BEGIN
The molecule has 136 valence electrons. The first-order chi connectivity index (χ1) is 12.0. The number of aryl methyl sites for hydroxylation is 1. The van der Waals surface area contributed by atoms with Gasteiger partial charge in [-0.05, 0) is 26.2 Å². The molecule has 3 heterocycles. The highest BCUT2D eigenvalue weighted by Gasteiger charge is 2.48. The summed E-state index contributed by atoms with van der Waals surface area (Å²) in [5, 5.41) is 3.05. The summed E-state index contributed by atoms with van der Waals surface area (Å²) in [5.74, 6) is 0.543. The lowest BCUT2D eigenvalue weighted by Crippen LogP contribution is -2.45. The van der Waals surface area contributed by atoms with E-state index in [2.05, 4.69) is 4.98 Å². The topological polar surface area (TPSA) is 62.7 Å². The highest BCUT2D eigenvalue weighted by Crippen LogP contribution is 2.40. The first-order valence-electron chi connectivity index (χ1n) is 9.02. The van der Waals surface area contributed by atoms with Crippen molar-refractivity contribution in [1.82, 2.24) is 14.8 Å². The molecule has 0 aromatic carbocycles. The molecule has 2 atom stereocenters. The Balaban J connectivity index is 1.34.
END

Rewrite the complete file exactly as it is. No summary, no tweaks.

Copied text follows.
The molecule has 136 valence electrons. The first-order chi connectivity index (χ1) is 12.0. The number of aryl methyl sites for hydroxylation is 1. The van der Waals surface area contributed by atoms with Gasteiger partial charge in [-0.05, 0) is 26.2 Å². The molecule has 3 heterocycles. The highest BCUT2D eigenvalue weighted by Gasteiger charge is 2.48. The summed E-state index contributed by atoms with van der Waals surface area (Å²) in [5, 5.41) is 3.05. The summed E-state index contributed by atoms with van der Waals surface area (Å²) in [5.74, 6) is 0.543. The lowest BCUT2D eigenvalue weighted by Crippen LogP contribution is -2.45. The van der Waals surface area contributed by atoms with E-state index in [2.05, 4.69) is 4.98 Å². The topological polar surface area (TPSA) is 62.7 Å². The highest BCUT2D eigenvalue weighted by Crippen LogP contribution is 2.40. The first-order valence-electron chi connectivity index (χ1n) is 9.02. The van der Waals surface area contributed by atoms with Crippen molar-refractivity contribution in [1.82, 2.24) is 14.8 Å². The molecule has 0 aromatic carbocycles. The molecule has 2 atom stereocenters. The Balaban J connectivity index is 1.34.